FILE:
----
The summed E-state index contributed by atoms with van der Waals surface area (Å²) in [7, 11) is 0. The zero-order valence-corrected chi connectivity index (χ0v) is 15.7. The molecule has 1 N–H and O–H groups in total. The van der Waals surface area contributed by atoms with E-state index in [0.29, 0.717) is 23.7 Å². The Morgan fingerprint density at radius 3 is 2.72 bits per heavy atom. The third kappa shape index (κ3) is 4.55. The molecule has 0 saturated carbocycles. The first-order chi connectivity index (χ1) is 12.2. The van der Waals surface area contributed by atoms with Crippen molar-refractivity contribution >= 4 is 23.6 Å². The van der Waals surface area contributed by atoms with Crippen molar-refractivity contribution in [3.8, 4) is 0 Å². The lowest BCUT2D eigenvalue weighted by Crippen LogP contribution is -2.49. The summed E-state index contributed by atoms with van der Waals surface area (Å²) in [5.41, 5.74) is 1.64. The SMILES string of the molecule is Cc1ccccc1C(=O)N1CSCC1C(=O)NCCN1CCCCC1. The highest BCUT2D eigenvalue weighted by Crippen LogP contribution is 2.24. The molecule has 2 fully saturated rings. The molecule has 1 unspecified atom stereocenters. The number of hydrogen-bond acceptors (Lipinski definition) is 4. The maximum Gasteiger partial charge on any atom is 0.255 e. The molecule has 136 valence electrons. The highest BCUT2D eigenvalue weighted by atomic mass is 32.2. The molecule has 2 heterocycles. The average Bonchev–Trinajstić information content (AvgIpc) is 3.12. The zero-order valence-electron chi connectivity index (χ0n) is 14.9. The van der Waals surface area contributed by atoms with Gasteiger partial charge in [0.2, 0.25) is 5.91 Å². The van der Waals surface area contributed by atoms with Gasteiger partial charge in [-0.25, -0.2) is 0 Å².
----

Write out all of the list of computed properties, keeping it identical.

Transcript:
The summed E-state index contributed by atoms with van der Waals surface area (Å²) in [7, 11) is 0. The zero-order valence-corrected chi connectivity index (χ0v) is 15.7. The molecule has 1 N–H and O–H groups in total. The van der Waals surface area contributed by atoms with E-state index in [0.29, 0.717) is 23.7 Å². The Morgan fingerprint density at radius 3 is 2.72 bits per heavy atom. The third kappa shape index (κ3) is 4.55. The molecule has 0 saturated carbocycles. The first-order chi connectivity index (χ1) is 12.2. The van der Waals surface area contributed by atoms with Crippen molar-refractivity contribution >= 4 is 23.6 Å². The van der Waals surface area contributed by atoms with Crippen molar-refractivity contribution in [3.8, 4) is 0 Å². The lowest BCUT2D eigenvalue weighted by Crippen LogP contribution is -2.49. The summed E-state index contributed by atoms with van der Waals surface area (Å²) in [5.41, 5.74) is 1.64. The SMILES string of the molecule is Cc1ccccc1C(=O)N1CSCC1C(=O)NCCN1CCCCC1. The highest BCUT2D eigenvalue weighted by Crippen LogP contribution is 2.24. The molecule has 2 fully saturated rings. The molecule has 1 unspecified atom stereocenters. The number of hydrogen-bond acceptors (Lipinski definition) is 4. The maximum Gasteiger partial charge on any atom is 0.255 e. The molecule has 136 valence electrons. The highest BCUT2D eigenvalue weighted by atomic mass is 32.2. The molecule has 2 heterocycles. The average Bonchev–Trinajstić information content (AvgIpc) is 3.12. The zero-order valence-electron chi connectivity index (χ0n) is 14.9. The van der Waals surface area contributed by atoms with Gasteiger partial charge in [0.2, 0.25) is 5.91 Å². The van der Waals surface area contributed by atoms with Gasteiger partial charge in [-0.25, -0.2) is 0 Å².